Over 300 offences were spotted in just one week by police officers patrolling in unmarked HGV cabs in the Midlands.
Eight police forces patrolled the M1 between Leeds and London, through the Midlands, in unmarked National Highways HGVs on the look-out for unsafe driving, as part of Operation Tramline.
In the Midlands, there were 309 offences recorded including 108 people not wearing their seatbelt, 62 using their mobile phone and 27 driving without due care.
Police in Derbyshire spotted a number of insecure loads during the week of action, including a vehicle which was seen travelling along the motorway with dining chairs on the back.
In Northamptonshire, police pulled over this pickup truck and trailer with unsecured hay bales, which was heading for the motorway.
Another driver in Northamptonshire who was stopped due to the front side windows being heavily tinted and when tested they only allowed 11% of light through.
The driver did admit to officers: ‘I sometimes have to wind the window down to see at night’. He was reported for having a vehicle in a dangerous condition.
Derbyshire, Nottinghamshire and Northamptonshire police forces took part in the week-long action targeting unsafe driving on motorways.
On the entire route between Leeds and London, police stopped a total of 663 vehicles and uncovered 691 offences on the entire route.
The most common offence was not wearing a seatbelt with 239 people caught without their belt on.
This was followed by 181 people spotted using a mobile phone at the wheel then 44 drivers not in proper control of their vehicle and 43 driving without due care and attention.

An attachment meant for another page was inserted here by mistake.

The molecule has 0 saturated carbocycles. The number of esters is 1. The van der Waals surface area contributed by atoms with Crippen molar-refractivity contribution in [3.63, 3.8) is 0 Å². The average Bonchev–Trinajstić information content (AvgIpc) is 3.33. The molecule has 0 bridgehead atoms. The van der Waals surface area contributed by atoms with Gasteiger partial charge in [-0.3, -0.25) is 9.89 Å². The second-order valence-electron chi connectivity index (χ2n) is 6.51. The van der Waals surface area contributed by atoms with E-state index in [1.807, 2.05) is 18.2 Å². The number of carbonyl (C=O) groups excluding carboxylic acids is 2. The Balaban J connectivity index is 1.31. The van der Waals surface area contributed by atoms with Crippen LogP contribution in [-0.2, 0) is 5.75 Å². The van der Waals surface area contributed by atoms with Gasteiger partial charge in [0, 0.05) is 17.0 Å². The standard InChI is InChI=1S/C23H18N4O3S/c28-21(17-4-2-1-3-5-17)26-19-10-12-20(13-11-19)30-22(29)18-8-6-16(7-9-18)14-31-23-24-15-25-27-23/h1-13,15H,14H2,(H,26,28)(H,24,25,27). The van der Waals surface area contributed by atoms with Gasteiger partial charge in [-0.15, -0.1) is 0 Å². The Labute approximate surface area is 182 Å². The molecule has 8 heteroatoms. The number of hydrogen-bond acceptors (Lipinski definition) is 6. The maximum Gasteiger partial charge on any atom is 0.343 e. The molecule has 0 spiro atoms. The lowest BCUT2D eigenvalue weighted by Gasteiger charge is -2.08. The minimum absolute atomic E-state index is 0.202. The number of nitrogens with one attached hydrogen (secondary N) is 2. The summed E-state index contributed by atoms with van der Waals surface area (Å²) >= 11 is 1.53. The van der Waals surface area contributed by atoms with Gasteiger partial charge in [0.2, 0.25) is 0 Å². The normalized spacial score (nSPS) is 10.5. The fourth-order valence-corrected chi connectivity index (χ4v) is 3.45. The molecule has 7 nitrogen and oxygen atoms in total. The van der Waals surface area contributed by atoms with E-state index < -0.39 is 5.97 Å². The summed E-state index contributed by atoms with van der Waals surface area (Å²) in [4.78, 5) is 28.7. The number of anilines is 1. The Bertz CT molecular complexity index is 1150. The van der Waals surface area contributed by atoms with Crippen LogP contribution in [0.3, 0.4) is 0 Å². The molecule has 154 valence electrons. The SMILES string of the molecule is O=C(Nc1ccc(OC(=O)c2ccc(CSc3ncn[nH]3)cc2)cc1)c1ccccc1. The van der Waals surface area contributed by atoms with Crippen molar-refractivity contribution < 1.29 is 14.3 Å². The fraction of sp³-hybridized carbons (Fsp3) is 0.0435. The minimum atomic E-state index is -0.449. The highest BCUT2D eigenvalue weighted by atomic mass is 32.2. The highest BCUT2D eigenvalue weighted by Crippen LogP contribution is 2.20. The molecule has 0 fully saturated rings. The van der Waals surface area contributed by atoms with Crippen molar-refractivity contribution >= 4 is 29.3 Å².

Penalties ranged from words of advice and traffic offence reports to 14 court summons and even five arrests.
PC Dave Shaw, of the Derbyshire Police Roads Policing Unit, said:
“Using a HGV cab is a really useful tactic to help spot drivers who are putting other road users at risk and it’s still very disappointing to see so many drivers ignoring the law and choosing to commit offences on the roads.
“One driver who was stopped using his phone was concerned he would now lose his licence- but the message is clear- do not use your phone whilst driving. Motorists should also know that they must wear a seatbelt, not to drink or drug drive and to drive within the speed limits.
“I would also remind people to be patient on the roads, allow enough time to make a safe journey and to concentrate on what you are doing and where you are going. Ultimately it is about taking care of yourself, your passengers and other road users.
“This operation shows how we continue to work in partnership with National Highways and other police forces to help improve road safety for all. We will be continuing to patrol the road network in Derbyshire and any driver found to be committing offences can expect to be given the appropriate penalty.”